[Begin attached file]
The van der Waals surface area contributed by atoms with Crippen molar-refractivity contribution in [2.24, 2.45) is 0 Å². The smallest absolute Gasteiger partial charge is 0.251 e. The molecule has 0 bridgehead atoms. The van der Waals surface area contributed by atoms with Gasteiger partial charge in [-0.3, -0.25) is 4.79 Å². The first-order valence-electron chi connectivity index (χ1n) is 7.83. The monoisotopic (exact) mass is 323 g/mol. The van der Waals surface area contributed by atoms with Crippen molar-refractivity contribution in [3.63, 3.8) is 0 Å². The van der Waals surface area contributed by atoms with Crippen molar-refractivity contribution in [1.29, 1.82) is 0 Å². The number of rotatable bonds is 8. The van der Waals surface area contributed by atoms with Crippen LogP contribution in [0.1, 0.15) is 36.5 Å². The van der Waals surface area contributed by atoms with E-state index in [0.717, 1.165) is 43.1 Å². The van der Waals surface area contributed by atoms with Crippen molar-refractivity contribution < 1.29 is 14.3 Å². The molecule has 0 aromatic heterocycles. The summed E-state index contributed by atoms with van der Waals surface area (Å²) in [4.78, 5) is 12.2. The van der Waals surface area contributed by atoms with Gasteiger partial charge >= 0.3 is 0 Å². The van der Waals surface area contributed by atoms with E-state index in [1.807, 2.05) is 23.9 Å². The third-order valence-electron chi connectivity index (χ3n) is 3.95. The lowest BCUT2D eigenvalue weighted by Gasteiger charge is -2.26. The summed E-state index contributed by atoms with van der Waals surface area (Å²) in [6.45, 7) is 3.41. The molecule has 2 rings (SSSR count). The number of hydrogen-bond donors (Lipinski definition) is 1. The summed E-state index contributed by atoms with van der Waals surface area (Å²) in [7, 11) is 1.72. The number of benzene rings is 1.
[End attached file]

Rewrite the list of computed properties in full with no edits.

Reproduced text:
The van der Waals surface area contributed by atoms with Crippen molar-refractivity contribution in [2.24, 2.45) is 0 Å². The smallest absolute Gasteiger partial charge is 0.251 e. The molecule has 0 bridgehead atoms. The van der Waals surface area contributed by atoms with Gasteiger partial charge in [-0.3, -0.25) is 4.79 Å². The first-order valence-electron chi connectivity index (χ1n) is 7.83. The monoisotopic (exact) mass is 323 g/mol. The van der Waals surface area contributed by atoms with Crippen molar-refractivity contribution in [3.63, 3.8) is 0 Å². The van der Waals surface area contributed by atoms with Crippen molar-refractivity contribution in [1.29, 1.82) is 0 Å². The number of rotatable bonds is 8. The van der Waals surface area contributed by atoms with Crippen LogP contribution in [0.1, 0.15) is 36.5 Å². The van der Waals surface area contributed by atoms with E-state index in [0.717, 1.165) is 43.1 Å². The van der Waals surface area contributed by atoms with Crippen molar-refractivity contribution < 1.29 is 14.3 Å². The molecule has 0 aromatic heterocycles. The summed E-state index contributed by atoms with van der Waals surface area (Å²) in [4.78, 5) is 12.2. The van der Waals surface area contributed by atoms with Gasteiger partial charge >= 0.3 is 0 Å². The van der Waals surface area contributed by atoms with E-state index in [1.807, 2.05) is 23.9 Å². The third-order valence-electron chi connectivity index (χ3n) is 3.95. The lowest BCUT2D eigenvalue weighted by Gasteiger charge is -2.26. The summed E-state index contributed by atoms with van der Waals surface area (Å²) in [6.45, 7) is 3.41. The molecule has 2 rings (SSSR count). The number of hydrogen-bond donors (Lipinski definition) is 1. The summed E-state index contributed by atoms with van der Waals surface area (Å²) in [7, 11) is 1.72. The number of benzene rings is 1.